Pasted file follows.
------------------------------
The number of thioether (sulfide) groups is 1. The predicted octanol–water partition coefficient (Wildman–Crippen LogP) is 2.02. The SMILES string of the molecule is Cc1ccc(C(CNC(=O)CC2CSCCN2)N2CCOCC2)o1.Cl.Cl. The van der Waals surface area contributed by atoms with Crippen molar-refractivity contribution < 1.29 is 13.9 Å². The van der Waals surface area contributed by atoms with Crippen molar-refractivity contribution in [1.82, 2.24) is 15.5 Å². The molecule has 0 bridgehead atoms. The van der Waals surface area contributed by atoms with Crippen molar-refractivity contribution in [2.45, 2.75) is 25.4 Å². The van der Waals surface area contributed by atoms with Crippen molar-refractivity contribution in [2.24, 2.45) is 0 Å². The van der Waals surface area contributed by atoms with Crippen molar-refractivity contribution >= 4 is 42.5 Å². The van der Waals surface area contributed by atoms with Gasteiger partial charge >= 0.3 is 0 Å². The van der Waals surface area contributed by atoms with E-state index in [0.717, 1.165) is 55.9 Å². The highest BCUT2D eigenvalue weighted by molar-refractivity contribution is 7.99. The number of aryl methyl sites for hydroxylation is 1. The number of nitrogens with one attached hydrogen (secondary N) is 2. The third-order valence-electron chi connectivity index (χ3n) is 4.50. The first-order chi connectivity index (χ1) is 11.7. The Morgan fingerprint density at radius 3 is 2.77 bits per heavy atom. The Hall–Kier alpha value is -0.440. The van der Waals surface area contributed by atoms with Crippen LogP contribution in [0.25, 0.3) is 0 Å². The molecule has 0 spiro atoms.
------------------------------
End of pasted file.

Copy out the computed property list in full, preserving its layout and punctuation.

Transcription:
The number of thioether (sulfide) groups is 1. The predicted octanol–water partition coefficient (Wildman–Crippen LogP) is 2.02. The SMILES string of the molecule is Cc1ccc(C(CNC(=O)CC2CSCCN2)N2CCOCC2)o1.Cl.Cl. The van der Waals surface area contributed by atoms with Crippen molar-refractivity contribution < 1.29 is 13.9 Å². The van der Waals surface area contributed by atoms with Crippen molar-refractivity contribution in [1.82, 2.24) is 15.5 Å². The molecule has 0 bridgehead atoms. The van der Waals surface area contributed by atoms with Crippen molar-refractivity contribution in [2.45, 2.75) is 25.4 Å². The van der Waals surface area contributed by atoms with Crippen molar-refractivity contribution in [2.24, 2.45) is 0 Å². The van der Waals surface area contributed by atoms with Crippen molar-refractivity contribution >= 4 is 42.5 Å². The van der Waals surface area contributed by atoms with Gasteiger partial charge >= 0.3 is 0 Å². The van der Waals surface area contributed by atoms with E-state index in [0.717, 1.165) is 55.9 Å². The highest BCUT2D eigenvalue weighted by molar-refractivity contribution is 7.99. The number of aryl methyl sites for hydroxylation is 1. The number of nitrogens with one attached hydrogen (secondary N) is 2. The third-order valence-electron chi connectivity index (χ3n) is 4.50. The first-order chi connectivity index (χ1) is 11.7. The Morgan fingerprint density at radius 3 is 2.77 bits per heavy atom. The Hall–Kier alpha value is -0.440. The van der Waals surface area contributed by atoms with Crippen LogP contribution in [0.25, 0.3) is 0 Å². The molecule has 0 spiro atoms.